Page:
Skip To Content
Get Our Newsletter
JEWISH. INDEPENDENT. NONPROFIT.

Support the Forward

Funded by readers like you DonateSubscribe

South Africa Protest Against Cecil Rhodes Stokes Anti-Semitism

Protests by black students of a statue honoring British colonizer Cecil Rhodes provoked tensions with Jewish students by invoking swastikas and other Nazi imagery.

Members of the student protest group Black Monday hung posters bearing pictures of Adolf Hitler and swastikas on the University of Cape Town’s Jameson Hall as part of a campaign to draw attention to the offensiveness of the statue of Rhodes, according to a report by Independent Online, a South African news service. In turn, Jewish students took down the posters and protested to the university’s administration.

The posters were part of a weeklong campaign by Black Monday to draw attention to its grievances about the statue, using symbols of hate groups such as the Ku Klux Klan and the American Confederacy to indicate the statue’s offensiveness. Other students have pelted the statue with excrement, according to a report by the Telegraph.

Rhodes, a white mining magnate and South African politician, made a substantial land grant to the university. He is regarded by many South Africans as a major figure in the political and economic subjugation of blacks in South Africa and what is now Zimbabwe (formerly Southern Rhodesia). The international Rhodes Scholar fellowship, one of the most prestigious awards for college graduates, is also named for him.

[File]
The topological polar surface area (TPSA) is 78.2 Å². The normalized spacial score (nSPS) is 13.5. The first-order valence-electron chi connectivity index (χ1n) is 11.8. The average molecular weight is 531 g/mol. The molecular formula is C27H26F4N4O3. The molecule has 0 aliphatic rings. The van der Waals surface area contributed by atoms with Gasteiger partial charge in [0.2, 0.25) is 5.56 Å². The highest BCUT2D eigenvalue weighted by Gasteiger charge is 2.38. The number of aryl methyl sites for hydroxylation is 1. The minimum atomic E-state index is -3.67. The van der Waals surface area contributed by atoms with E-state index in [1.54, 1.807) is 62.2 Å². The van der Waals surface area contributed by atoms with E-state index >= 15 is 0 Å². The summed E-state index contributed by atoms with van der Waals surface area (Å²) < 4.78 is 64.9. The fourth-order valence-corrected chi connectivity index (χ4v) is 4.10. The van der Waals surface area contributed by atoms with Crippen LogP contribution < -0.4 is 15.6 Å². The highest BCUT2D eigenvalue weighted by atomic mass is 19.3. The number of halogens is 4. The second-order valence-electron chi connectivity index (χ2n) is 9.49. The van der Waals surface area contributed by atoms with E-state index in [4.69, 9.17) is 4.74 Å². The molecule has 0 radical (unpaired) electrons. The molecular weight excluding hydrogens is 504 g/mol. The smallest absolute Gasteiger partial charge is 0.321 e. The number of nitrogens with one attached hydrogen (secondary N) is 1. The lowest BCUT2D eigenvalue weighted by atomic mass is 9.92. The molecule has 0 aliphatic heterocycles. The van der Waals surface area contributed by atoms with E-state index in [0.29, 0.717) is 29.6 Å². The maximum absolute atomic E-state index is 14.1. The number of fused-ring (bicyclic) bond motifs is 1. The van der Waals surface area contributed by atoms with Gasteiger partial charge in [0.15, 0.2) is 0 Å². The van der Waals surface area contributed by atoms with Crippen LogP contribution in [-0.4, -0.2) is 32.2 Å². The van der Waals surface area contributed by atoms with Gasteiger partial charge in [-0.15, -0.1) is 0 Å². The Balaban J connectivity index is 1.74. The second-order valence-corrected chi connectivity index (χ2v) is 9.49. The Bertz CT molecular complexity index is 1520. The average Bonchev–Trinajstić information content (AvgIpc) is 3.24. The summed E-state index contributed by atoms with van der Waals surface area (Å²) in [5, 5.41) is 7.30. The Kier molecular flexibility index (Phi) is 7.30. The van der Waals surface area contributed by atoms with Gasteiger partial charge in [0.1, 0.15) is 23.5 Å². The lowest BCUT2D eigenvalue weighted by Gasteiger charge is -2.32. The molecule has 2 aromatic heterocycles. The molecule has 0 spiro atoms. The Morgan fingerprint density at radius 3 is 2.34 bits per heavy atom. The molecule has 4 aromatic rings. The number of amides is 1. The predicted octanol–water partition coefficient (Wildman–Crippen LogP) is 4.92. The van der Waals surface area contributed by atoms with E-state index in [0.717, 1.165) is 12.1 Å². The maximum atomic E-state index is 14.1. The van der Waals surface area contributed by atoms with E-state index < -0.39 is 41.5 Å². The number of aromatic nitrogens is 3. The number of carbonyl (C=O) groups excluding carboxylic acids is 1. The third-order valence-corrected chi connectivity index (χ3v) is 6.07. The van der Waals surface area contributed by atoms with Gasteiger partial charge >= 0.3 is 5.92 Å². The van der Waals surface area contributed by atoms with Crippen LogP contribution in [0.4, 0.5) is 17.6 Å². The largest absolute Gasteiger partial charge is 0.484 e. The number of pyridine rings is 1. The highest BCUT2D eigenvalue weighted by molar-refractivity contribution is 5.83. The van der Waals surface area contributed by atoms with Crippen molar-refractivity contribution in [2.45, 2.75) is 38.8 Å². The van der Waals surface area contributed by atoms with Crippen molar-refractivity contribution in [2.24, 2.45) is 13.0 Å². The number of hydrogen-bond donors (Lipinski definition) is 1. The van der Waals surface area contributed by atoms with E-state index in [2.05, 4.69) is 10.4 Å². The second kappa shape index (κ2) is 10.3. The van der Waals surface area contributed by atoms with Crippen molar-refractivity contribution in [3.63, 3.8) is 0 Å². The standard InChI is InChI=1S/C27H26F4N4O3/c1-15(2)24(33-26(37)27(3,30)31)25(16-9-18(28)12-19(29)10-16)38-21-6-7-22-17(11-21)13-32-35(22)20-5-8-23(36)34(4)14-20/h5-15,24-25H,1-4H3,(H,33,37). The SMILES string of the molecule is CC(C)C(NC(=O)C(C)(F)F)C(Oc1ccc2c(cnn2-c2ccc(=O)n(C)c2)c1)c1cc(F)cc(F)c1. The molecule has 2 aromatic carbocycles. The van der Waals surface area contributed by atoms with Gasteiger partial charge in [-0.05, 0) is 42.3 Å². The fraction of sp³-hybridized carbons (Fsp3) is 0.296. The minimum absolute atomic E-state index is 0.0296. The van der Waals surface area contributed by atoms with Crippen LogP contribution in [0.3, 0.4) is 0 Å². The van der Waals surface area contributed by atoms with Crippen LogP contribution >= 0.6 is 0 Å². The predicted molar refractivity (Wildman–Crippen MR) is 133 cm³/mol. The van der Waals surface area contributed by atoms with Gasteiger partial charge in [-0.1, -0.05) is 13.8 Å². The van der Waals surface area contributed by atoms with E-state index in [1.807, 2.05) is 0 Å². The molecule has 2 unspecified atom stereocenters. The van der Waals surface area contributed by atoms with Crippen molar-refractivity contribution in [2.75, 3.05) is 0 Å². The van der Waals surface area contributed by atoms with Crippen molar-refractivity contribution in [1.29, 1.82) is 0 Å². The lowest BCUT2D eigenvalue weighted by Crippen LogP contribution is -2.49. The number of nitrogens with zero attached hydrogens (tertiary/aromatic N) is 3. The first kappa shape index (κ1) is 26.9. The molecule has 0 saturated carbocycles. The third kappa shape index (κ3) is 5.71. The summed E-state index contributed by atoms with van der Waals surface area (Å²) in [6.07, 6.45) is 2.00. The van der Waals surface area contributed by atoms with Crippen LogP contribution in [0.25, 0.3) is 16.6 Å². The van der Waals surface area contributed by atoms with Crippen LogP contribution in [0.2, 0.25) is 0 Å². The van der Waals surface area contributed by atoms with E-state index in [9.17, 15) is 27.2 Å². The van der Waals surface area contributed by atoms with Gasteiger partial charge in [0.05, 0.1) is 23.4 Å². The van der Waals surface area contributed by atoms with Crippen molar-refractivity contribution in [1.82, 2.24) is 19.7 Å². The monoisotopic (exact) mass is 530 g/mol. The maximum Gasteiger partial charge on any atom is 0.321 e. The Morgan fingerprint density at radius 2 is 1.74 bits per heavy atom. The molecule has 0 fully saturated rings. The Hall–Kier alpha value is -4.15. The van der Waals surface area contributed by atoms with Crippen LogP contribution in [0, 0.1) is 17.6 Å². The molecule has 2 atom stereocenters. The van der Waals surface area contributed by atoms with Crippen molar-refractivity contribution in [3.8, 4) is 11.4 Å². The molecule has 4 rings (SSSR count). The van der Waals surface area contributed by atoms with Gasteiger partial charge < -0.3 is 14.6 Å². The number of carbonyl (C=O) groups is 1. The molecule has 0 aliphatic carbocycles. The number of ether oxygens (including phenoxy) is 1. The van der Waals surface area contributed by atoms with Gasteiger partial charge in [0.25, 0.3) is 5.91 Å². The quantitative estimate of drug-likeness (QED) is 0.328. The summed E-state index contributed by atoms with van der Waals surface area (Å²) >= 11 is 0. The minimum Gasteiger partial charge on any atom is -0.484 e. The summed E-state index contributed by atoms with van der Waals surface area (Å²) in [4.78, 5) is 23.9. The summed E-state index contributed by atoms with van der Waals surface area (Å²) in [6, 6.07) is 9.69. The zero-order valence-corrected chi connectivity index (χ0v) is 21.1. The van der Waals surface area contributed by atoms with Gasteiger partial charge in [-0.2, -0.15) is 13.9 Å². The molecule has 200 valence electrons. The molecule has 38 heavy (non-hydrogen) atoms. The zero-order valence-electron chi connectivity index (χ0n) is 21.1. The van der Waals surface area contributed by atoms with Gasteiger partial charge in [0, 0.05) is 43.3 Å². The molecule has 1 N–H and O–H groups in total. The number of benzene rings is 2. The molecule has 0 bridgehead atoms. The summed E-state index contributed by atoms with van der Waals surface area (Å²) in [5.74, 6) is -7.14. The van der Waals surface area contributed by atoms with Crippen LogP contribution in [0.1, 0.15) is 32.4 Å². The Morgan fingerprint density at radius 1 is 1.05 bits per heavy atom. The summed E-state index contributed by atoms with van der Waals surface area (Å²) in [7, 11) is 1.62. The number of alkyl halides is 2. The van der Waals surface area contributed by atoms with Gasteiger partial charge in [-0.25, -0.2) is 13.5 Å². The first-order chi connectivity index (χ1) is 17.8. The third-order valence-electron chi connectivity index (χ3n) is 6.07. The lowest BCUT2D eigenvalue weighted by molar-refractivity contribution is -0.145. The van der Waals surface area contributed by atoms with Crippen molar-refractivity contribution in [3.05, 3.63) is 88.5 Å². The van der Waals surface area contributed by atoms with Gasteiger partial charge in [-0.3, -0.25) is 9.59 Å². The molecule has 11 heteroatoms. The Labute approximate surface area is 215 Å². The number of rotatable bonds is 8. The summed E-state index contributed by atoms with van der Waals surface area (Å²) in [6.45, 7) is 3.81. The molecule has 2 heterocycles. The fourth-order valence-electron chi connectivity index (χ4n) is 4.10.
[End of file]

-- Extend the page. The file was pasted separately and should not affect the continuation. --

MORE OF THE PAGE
The South African Union of Jewish Students’s Western Cape at the University of Cape Town issued a statement objecting to the Nazi imagery, declaring, “Cecil John Rhodes was responsible for crimes against humanity, and the systematic oppression of black people. That being said, we do not believe his crimes can be equated with those of Hitler.”

Black Monday, in turn, accused the UCT administration of hypocrisy, reportedly declaring on its Facebook page, “For more than a week, students have been campaigning about the removal of the Rhodes statue yet we have received an inadequate response that came in very late; whereas the University has been very efficient in responding to bad press.”

Engage

  • SHARE YOUR FEEDBACK

  • UPCOMING EVENT

Republish This Story

Please read before republishing

We’re happy to make this story available to republish for free under an Attribution-Non Commercial-No Derivatives Creative Commons license as long as you follow our republishing guidelines, which require that you credit Foward and retain our pixel. See our full guidelines for more information.

To republish, copy the HTML, which includes our tracking pixel, all paragraph styles and hyperlinks, the author byline, and credit to Foward. Have questions? Please email us at help@forward.com.

We don't support Internet Explorer

Please use Chrome, Safari, Firefox, or Edge to view this site.